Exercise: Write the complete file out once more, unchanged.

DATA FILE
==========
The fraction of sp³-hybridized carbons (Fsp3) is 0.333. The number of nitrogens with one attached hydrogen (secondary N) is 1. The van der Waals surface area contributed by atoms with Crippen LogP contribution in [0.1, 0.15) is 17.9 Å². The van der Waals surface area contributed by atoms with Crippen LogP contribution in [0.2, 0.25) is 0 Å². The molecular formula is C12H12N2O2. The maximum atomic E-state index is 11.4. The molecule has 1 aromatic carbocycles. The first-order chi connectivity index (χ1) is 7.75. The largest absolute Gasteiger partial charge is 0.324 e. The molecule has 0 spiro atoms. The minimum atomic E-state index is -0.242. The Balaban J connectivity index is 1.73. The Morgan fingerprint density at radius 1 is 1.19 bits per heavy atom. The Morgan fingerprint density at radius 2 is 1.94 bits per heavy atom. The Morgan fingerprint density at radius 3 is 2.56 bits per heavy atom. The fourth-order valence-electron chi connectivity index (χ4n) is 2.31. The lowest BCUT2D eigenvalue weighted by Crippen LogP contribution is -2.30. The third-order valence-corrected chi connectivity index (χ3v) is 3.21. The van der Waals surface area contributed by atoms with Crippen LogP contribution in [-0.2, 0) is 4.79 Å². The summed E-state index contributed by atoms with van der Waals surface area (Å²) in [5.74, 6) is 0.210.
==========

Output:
The fraction of sp³-hybridized carbons (Fsp3) is 0.333. The number of nitrogens with one attached hydrogen (secondary N) is 1. The van der Waals surface area contributed by atoms with Crippen LogP contribution in [0.1, 0.15) is 17.9 Å². The van der Waals surface area contributed by atoms with Crippen LogP contribution in [0.2, 0.25) is 0 Å². The molecular formula is C12H12N2O2. The maximum atomic E-state index is 11.4. The molecule has 1 aromatic carbocycles. The first-order chi connectivity index (χ1) is 7.75. The largest absolute Gasteiger partial charge is 0.324 e. The molecule has 0 spiro atoms. The minimum atomic E-state index is -0.242. The Balaban J connectivity index is 1.73. The Morgan fingerprint density at radius 1 is 1.19 bits per heavy atom. The Morgan fingerprint density at radius 2 is 1.94 bits per heavy atom. The Morgan fingerprint density at radius 3 is 2.56 bits per heavy atom. The fourth-order valence-electron chi connectivity index (χ4n) is 2.31. The lowest BCUT2D eigenvalue weighted by Crippen LogP contribution is -2.30. The third-order valence-corrected chi connectivity index (χ3v) is 3.21. The van der Waals surface area contributed by atoms with Crippen LogP contribution in [-0.2, 0) is 4.79 Å². The summed E-state index contributed by atoms with van der Waals surface area (Å²) in [5.74, 6) is 0.210.